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Mira wants to go to school

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Story Summary

Mira* stopped attending her school in West Mosul after ISIS took control and changed the curriculum to teach about fighting and guns. Her parents stopped sending her to school and she spent almost three years at home, helping her mother with cleaning and cooking. She witnessed horrific scenes during those years, including people being killed and hung from walls. Her father lost his job and had no income to support his family. When the Mosul offensive began they moved to her grandfather’s house which was closer to the frontline in the hope that they would soon be able to leave the city. They stayed for about two months under heavy bombardment and shelling until they managed to flee Mosul. Mira dreams of going back to school in the camp and becoming a teacher like the ones who inspired her.

In their own words

Before ISIS came into the city I was still going to school. I was doing very well and I passed the first and second grade, but when they came to the city I stopped attending as they controlled all the schools. In their schools they wouldn’t teach us regular subjects like reading and singing – instead they taught fighting, how to use guns, and other things that I didn’t like.

I spent about three years not going to school. It was really boring without school because I didn’t have anything to do other than helping my mother with the housework. Every morning I woke up and helped her make breakfast, then I’d go with her or my dad to bring water from a nearby well, then go back and help her clean the house, wash clothes and cook. We didn’t have TV because there was no electricity, and I couldn’t see my friends because they lived far from our home. Instead I played with our neighbours who were older than me. I liked them but I always missed my own friends, and especially my friend Tamara*. She was my best friend in school. We used to sit at the same desk, spend playtime together and even walk back home together. They had to move to a different neighbourhood and I didn’t see her since then. I miss her a lot and I also miss my teachers - my Arabic teacher in particular. I loved her so much, and she was always so nice to me. We used to have so much fun in her class, and she would tell us very interesting stories. We sang together, read and played games in the class. I also loved mathematics class, which was very interesting and I was very good at it. The mathematics teacher loved me because I always answered her questions correctly. I really miss going to school and I hope I will be able to go to school again.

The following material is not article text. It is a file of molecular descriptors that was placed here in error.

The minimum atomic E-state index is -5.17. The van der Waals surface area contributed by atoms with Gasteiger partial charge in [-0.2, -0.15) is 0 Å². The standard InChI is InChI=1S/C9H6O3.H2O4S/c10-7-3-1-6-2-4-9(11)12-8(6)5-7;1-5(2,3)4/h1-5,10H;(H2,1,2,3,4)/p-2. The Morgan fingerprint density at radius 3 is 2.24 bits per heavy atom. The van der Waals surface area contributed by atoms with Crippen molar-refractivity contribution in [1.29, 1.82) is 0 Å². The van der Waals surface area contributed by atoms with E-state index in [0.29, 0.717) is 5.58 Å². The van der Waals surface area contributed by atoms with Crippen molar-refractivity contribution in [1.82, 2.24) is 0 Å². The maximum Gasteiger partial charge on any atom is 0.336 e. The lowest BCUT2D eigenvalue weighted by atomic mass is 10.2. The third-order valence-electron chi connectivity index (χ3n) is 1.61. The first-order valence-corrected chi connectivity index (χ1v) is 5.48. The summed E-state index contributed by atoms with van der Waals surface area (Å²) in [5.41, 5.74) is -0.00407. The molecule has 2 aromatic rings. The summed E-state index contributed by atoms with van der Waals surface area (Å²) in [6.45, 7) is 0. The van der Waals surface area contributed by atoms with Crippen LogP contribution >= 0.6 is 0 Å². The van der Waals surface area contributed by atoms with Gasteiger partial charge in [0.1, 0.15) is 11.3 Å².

I don’t want to go back home anymore, I’m very glad we finally left. ISIS were very cruel and they treated everyone in a very bad way. They used to kill men and hang them on the walls and on the park fence. I used to see their bodies whenever I went out with my dad. I remember one man who was hanged for over four or five days. We had to leave our home about a month or two ago, and we went to my grandfather’s where there was lots of bombing and shelling, but there was a school very close by. I cried and begged them to allow me to go there but they wouldn’t - they told me it was closed but I didn’t believe them, until one day we passed by it and it was half destroyed. I felt so sad when I saw it. I felt like I will never be able to go to school again and that I will spend all my life cleaning and cooking. I want to keep going to school and study hard so I can become a teacher when I grow up. I want to be an Arabic teacher, like the one who taught me in the first grade. I love singing and reading stories and believe I will be a very good teacher and all the kids will love me just like I loved my Arabic teacher.”

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